Cleveland Opens All Outdoor Pools for Season Despite Ongoing Lifeguard Shortage

The city has increased lifeguard pay to $15/hour in an attempt to attract more staff

click to enlarge Cleveland operates dozens of parks, pools, playgrounds and more. - Maria Elena Scott
Maria Elena Scott
Cleveland operates dozens of parks, pools, playgrounds and more.
After complaints last summer that not all of the city's pools were open during regular hours, a problem stemming from staffing issues, Cleveland this week announced that all of the city's pools and splash pads will open this weekend and stay that way through the next three months.

The lifeguard shortage hasn't changed, and Cleveland is hardly alone in dealing with the issue, but the city is seeking to remedy the situation by upping pay and streamlining training requirements.

Across the country, city governments are attempting to open their full stock of pools, lakes and beaches after months of preparation to beef up staffing. In Los Angeles, lifeguard pay shot up 20 percent to $26/hour—$31/hour for those overseeing lakes. In Detroit, beaches were closed on Memorial Day due to lack of help.

And New York City's recreation department upped lifeguard pay to $22/hour, plus a $1,000 bonus, to try and cover the 1,500 it needs to properly man all of its pools and beaches. (Mayor Eric Adams suggested migrants could help; they're "excellent swimmers," he said.)

“And that is no different here,” Recreation Commissioner Sam Gissentaner said in a statement to Scene.

“We strategically came up with a plan that maximizes our limited resources," he said, "through a creative schedule that allows all operable pools citywide to be open throughout the summer with safety at top of mind.”
Gissentaner's primary tactic, following other cities' lead, is to raise incoming lifeguard pay to $15/hour once hired, a $4 increase from what those workers made in 2021, when a good portion of Cleveland's pools were closed. Also, trainees are now able to earn cash while training, which also wasn't the case previously.

Cleveland has a relative bounty of public pools, but closures over the past four years have further impacted Clevelanders' opinions of the parks system. In January, a Parks and Rec Master Plan survey of 555 Clevelanders revealed that many felt unopened pools swayed their opinions of city parks into the negative.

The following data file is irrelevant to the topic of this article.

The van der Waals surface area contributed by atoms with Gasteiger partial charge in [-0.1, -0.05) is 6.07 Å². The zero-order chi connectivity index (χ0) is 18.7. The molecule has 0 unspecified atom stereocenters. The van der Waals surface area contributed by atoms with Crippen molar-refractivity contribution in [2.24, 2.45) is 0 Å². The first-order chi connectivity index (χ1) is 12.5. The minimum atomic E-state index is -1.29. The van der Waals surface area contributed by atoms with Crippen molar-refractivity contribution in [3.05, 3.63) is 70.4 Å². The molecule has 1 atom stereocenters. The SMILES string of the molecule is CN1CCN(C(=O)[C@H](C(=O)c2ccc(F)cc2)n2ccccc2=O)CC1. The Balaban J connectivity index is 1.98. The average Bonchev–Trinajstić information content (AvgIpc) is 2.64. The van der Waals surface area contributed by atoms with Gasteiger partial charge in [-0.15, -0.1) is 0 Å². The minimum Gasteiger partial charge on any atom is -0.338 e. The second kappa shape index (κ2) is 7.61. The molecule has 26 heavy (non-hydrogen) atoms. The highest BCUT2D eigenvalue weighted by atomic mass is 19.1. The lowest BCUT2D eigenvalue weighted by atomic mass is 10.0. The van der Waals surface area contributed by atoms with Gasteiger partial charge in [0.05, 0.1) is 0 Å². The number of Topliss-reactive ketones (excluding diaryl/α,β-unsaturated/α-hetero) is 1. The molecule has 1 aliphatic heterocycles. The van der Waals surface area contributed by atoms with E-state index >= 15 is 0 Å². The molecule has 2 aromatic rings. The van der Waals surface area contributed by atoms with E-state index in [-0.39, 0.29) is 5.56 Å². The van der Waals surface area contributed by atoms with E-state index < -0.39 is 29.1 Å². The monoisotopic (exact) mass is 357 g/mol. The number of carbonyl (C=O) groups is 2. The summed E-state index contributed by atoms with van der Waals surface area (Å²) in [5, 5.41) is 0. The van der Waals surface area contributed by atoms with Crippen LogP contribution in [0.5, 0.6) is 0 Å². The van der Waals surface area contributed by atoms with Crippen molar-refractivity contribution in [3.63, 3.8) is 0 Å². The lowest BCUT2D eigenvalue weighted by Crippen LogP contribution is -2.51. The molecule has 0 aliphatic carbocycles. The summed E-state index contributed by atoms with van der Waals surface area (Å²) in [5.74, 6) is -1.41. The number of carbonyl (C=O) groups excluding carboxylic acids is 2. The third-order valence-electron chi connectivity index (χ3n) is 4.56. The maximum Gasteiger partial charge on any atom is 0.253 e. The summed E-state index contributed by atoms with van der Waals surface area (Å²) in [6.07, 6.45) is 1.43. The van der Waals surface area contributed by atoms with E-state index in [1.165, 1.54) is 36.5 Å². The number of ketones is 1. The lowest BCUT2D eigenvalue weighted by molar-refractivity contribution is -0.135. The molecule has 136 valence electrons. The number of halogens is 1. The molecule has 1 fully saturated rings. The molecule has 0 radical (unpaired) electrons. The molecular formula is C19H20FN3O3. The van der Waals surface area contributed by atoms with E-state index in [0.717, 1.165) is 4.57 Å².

Lifeguarding isn't a job full of sun-drenched leisure. Lifeguards have to practice and demonstrate quick water rescues and be adept in CPR, First Aid and operation of defibrillators. It's why the city is fast-tracking the application procedure for any prospective hires with Red Cross certifications.

Pool schedules are pretty much the same as last summer. All pools will be open from noon to about 8 p.m. Wednesday through Sunday and will shut for the season on August 18. Swimmers can swim only on 45-minute intervals "to maximize customer usage," and must leave and return to continuing swimming. Deep ends will be off limit this year.

Pools at the following locations are currently closed for renovation: Central Neighborhood Resource and Rec Center (NRRC), Clark NRRC, Cory NRRC, Gunning NRRC, Glendale Park, Lonnie Burten's outdoor pool, Lake Park, Sterling NRRC, and Woodland's indoor pool.

A full list of the city's pools and splash pads can be found on its website.

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Mark Oprea

Mark Oprea is a staff writer at Scene. For the past seven years, he's covered Cleveland as a freelance journalist, and has contributed to TIME, NPR, the Pacific Standard and the Cleveland Magazine. He's the winner of two Press Club awards.
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